Mr Mr Selesho Selesho said that he would be dealing with the conceptual issue and that Dr Bouwer would deal with the legalities. He stated that Mr Carrim had already laid the foundations relating to the matter. Nevertheless, he explained that in terms of the MSA, provision had been made for the creation of sub-Councils only in metropolitan areas. He noted that there would be exceptions, and he referred the committee to S 8 of the MSA. He went on to say that, the current position was that only 2metros, namely Cape Town and Durban, had the power to establish sub-Councils.

Mr Selesho stated that two issues would be relevant as a result thereof: -
Outlining the scheme of the sub-Councils.
In relation to this aspect, he explained that the sub-Councils were essentially a cluster of wards because of the fact that the metro were granted the power to determine which wards would be clustered. However, he stated that the principle of Adjacency would have to apply concerning the composition in terms of the MSA.

Mr Selesho added that the Constitution entrenched proportionality. Any crossing of the floor at the metro Council level would have a ripple effect on the composition of the sub-Council. He stated that their interim thought in this regard had been that proportionality would have to be retained as much as possible, and that this would have to be in terms of S 63 of the MSA.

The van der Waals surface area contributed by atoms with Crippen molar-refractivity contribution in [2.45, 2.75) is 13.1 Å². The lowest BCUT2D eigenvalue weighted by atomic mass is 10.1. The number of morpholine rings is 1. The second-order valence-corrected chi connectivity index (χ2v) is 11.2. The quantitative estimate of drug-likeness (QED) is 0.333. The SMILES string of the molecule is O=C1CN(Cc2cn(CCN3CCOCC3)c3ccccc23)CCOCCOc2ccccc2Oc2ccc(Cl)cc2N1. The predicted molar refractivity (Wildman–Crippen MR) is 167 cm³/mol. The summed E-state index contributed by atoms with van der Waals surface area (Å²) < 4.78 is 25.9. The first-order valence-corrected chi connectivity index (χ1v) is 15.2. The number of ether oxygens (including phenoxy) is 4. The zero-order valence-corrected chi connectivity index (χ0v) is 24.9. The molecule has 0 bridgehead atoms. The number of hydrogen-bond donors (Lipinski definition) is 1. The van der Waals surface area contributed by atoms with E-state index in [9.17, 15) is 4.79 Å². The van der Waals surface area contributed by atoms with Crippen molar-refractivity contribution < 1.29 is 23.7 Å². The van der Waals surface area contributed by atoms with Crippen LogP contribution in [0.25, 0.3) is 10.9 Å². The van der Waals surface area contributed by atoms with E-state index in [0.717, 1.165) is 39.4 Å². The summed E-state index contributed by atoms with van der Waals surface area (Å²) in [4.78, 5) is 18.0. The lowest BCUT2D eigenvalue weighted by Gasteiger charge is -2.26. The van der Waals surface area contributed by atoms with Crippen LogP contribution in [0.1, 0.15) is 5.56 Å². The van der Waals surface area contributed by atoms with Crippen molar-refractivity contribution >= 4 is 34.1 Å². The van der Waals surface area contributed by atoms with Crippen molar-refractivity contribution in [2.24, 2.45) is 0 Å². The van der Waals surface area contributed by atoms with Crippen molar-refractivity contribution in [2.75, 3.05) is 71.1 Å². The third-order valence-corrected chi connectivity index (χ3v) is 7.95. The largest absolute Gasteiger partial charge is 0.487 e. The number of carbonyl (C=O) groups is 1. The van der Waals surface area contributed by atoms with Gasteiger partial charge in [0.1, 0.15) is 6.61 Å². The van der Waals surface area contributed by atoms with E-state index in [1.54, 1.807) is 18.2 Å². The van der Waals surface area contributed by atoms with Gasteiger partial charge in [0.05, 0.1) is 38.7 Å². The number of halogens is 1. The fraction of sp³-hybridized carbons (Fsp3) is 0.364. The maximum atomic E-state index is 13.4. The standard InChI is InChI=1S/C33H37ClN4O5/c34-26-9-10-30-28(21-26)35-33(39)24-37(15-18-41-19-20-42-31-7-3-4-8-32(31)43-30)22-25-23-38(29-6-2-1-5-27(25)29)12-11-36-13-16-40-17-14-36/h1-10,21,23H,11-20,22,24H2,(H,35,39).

The allocation of members to seats in sub-Councils from metros
Mr Selesho stated that it would only be possible to tamper with the PR component and that the Ward component could not be manipulated in any way. He suggested that in the instance of crossing of the floor, the decision should be left to the metro itself. He further suggested that a rider would be added stipulating that compliance with S 160 (8) of the Constitution would be necessary in order to ensure fair representation. He explained that this would mean that there would still be an almost equal representation between the Ward and PR components in the sub-Councils. He went on to say that, metros would be able to do this by way of by-laws, and that this would mean that they would not have the right to determine the mechanism for dealing with the PR seats.

Mr Selesho stated that the Committee would have to amend S62, S63 and S66 of the MSA as the result thereof.

The term of office in terms of S66 of the MSA
He stated that they wished to provide the metros with another opportunity to be able to tamper with that clause by allowing them to rearrange positions to the sub-Council level. Thus he said that it would be necessary to amend S66 MSA in order to allow for a change in the term of office following the crossing of the floor.